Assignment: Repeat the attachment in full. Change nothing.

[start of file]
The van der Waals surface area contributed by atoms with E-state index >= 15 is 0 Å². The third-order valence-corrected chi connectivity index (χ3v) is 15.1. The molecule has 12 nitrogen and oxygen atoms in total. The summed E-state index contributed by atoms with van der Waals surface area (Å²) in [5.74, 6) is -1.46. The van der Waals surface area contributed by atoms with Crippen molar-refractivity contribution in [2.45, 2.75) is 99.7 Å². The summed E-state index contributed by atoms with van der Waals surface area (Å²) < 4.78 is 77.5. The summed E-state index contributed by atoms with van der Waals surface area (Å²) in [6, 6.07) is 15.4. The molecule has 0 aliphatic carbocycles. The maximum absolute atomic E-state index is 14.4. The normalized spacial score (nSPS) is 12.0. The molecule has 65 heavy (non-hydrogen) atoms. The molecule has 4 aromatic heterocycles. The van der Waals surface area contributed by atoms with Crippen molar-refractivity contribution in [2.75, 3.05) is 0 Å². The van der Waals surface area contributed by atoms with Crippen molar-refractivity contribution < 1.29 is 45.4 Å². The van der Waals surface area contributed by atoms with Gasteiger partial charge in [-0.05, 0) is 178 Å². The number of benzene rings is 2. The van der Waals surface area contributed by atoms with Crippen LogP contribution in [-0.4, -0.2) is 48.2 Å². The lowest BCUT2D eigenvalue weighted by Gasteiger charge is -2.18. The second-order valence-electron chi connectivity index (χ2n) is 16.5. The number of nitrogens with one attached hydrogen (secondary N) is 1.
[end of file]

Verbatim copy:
The van der Waals surface area contributed by atoms with E-state index >= 15 is 0 Å². The third-order valence-corrected chi connectivity index (χ3v) is 15.1. The molecule has 12 nitrogen and oxygen atoms in total. The summed E-state index contributed by atoms with van der Waals surface area (Å²) in [5.74, 6) is -1.46. The van der Waals surface area contributed by atoms with Crippen molar-refractivity contribution in [2.45, 2.75) is 99.7 Å². The summed E-state index contributed by atoms with van der Waals surface area (Å²) < 4.78 is 77.5. The summed E-state index contributed by atoms with van der Waals surface area (Å²) in [6, 6.07) is 15.4. The molecule has 0 aliphatic carbocycles. The maximum absolute atomic E-state index is 14.4. The normalized spacial score (nSPS) is 12.0. The molecule has 65 heavy (non-hydrogen) atoms. The molecule has 4 aromatic heterocycles. The van der Waals surface area contributed by atoms with Crippen molar-refractivity contribution in [2.75, 3.05) is 0 Å². The van der Waals surface area contributed by atoms with Crippen molar-refractivity contribution < 1.29 is 45.4 Å². The van der Waals surface area contributed by atoms with Gasteiger partial charge in [-0.05, 0) is 178 Å². The number of benzene rings is 2. The van der Waals surface area contributed by atoms with Crippen LogP contribution in [-0.4, -0.2) is 48.2 Å². The lowest BCUT2D eigenvalue weighted by Gasteiger charge is -2.18. The second-order valence-electron chi connectivity index (χ2n) is 16.5. The number of nitrogens with one attached hydrogen (secondary N) is 1.